Jobos Bay - Photo credit: NOAA
This geodatabase contains a shoreline inventory for the tidal Hudson River shoreline from the Tappan Zee Bridge north to Troy, New York.
This article provides a comprehensive summary of what is known about the ecological functioning of the shore zone in freshwater ecosystems.
This project overview describes a 2010 Collaborative Research project in which the Wells Reserve and a diverse team of stakeholders collaborated to better understand, measure, and communicate how southern Mainers value natural buffers.
This article, published as part of the Hudson River Sustainable Shorelines project in 2012, reports on an effort to document the biodiversity supported by different kinds of shore zones in the Hudson River Estuary.
https://doi.org/10.1175/JPO-D-11-063.1This article, published in the Journal of Physical Oceanography in 2012, reports on an analysis of ice on tidal hydrodynamics in the Hudson River Estuary.
This article, published in Hydrobiologia in 2014, reports on research into the ecology of wrack (organic matter that is washed onto shore) on different types of Hudson River shorelines (natural and engineered) as part of a 2010 Collaborative Research project.
This article, produced as part of the Hudson River Sustainable Shorelines project, is a comprehensive analysis of the abundance and composition of vegetation living in riprap revetments on Hudson River shorelines.
This series of case studies highlights ecologically-enhanced shoreline projects owned and designed by a variety of organizations in the Hudson River estuary.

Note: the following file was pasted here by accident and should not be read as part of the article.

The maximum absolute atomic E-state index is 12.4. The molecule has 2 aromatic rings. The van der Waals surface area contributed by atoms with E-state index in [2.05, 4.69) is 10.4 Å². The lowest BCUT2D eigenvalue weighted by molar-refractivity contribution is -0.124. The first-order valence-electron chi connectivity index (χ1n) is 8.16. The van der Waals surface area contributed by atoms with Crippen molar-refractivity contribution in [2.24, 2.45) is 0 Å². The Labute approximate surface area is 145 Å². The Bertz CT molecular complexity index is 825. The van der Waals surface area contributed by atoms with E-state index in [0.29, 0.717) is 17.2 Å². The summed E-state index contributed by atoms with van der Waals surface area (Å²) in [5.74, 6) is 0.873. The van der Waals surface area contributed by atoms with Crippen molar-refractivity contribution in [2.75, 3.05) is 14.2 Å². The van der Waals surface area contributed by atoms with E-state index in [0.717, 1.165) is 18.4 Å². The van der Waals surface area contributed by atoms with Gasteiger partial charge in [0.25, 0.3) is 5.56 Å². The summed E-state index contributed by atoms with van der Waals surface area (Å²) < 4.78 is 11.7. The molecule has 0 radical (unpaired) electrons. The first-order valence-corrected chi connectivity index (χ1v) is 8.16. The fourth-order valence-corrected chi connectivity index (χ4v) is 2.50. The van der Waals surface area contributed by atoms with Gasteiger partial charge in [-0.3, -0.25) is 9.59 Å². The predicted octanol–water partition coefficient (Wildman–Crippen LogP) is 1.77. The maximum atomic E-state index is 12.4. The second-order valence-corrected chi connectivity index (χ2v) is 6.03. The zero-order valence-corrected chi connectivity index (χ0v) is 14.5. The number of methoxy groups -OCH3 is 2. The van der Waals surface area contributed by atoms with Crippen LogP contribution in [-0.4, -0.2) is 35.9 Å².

This handbook, the result of a 2010 Collaborative Research project, offers suggestions for practical ways that landowners and land managers can protect shore zones and increase the benefits they provide.
This project overview describes a 2010 Collaborative Research project that advanced understanding of the economic, ecological, and engineering tradeoffs associated with different shoreline management options on New York's Hudson River.
This article, which appeared in Global Change Biology, discusses findings from a study that quantified total ecosystem carbon stocks of major tidal wetland types in the Pacific Northwest.
This 2014 article, published in Environmental Management, examines three competitively funded project case studies to determine what funders can and should do to better link science with decisions.
This video discusses a 2010 Collaborative Research project led by Kachemak Bay Reserve that addressed a land-level change question that was shaped by the local community.
This video describes how the Kachemak Bay Reserve integrated a diverse group of stakeholders into their 2010 Collaborative Research project, which established a monitoring program to assess changes in land and sea levels in the coastal landscape.
This video describes how the Kachemak Bay Reserve engaged its local community in coastal habitat monitoring during their 2010 Collaborative Research project.
This project overview describes a 2010 Collaborative Research project that assessed changes in land and sea level and monitored the impacts of climate change on Kachemak Bay's biological communities.
This article, published in Estuaries and Coasts in 2013, describes three case studies involving new tools and science to help land use planners better protect coastal resources.
This chapter appears in the 2011 publication Restoring Lands - Coordinating Science, Politics and Action. The purpose of the chapter is to discuss, in detail, the mechanisms for making connections between science and action, with an eye toward lessons learned.
This 2011 journal article, published in Coastal Management, analyzed survey, interview, and progress report data to determine if and why the science generated by funded projects was being applied to mitigate coastal management issues.